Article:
Repeatedly, Clinton draws upon his witness to the 1957 Little Rock action as one motivator for public service (the other of course is meeting President Kennedy at a D.C. Boys Town Summit). Because I am also growing up in a conservative southern town, I am comforted things do change; a young Republican who openly cheered during the announcement of President Kennedy's assassination later became a Democrat, social worker, and one of Clinton's biggest political supporters (p. 65). The bigger person recognizes when it is time to mend the oft-mentioned political fences. During his Arkansas Governorship Clinton demonstrated the nation only maximum potential when all demographics are empowered to participate in the American dream.

I also enjoyed reading personal family anecdotes---including those which are probably still painful to share with audiences. In fifth grade, he learned that people who rented out motels for long periods of time did abortions (p. 29) because the procedure was illegal in the state. He also describes the incidents where stepfather Roger beat the family---until young Bill grew big enough to fight back (pp. 45-51). The vivid descriptions provide both literary action and a solemn reminder the world is better because abortion is legalized, and domestic violence is no longer a 'family affair'. As a child of divorce, I am also reassured that an American President went through several of the same experiences me and many of my friends experienced. When he talks about families, Clinton is personally aware there are many different types of families and the rightwing has never spoken for everybody (pp. 633-636)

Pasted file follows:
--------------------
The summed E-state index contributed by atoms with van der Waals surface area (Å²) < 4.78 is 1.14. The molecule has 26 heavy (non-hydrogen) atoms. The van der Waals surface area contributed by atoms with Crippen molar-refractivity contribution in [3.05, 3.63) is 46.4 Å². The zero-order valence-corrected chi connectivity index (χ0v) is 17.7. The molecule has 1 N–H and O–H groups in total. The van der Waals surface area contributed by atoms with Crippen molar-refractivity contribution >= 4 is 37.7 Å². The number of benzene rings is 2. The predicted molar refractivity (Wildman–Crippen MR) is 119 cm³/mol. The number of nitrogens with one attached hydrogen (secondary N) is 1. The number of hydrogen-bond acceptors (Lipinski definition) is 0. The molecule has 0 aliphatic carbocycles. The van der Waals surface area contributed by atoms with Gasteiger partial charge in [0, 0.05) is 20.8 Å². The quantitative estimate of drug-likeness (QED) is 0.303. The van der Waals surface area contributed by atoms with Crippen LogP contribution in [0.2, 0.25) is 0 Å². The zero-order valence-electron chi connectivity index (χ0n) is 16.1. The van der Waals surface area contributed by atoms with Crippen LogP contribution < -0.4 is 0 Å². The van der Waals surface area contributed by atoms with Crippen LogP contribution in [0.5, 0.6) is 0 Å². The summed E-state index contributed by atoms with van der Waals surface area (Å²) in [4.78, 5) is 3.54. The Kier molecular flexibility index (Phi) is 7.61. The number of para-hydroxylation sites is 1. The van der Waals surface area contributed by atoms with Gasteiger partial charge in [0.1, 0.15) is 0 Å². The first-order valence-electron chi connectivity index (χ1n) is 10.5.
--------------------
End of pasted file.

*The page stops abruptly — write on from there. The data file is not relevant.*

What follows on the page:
As the first president to be in the delivery room during his child's birth (p. 273), Clinton brought unprecedented sensitivity to the Oval Office. Because the lives of American voters are more egalitarian, this empathy is a definite asset in the post-cold war era From his own personal experiences, Clinton easily understands that good and strong families come in all compositions (pp. 426-427). I was also intrigued to learn that Clinton did not personally/politically have a problem with Hillary's last name (p. 296). Finally, "women's issues" like the Equal Rights Amendment (p. 257) stand on their own merit as something which is genuinely important to HIM.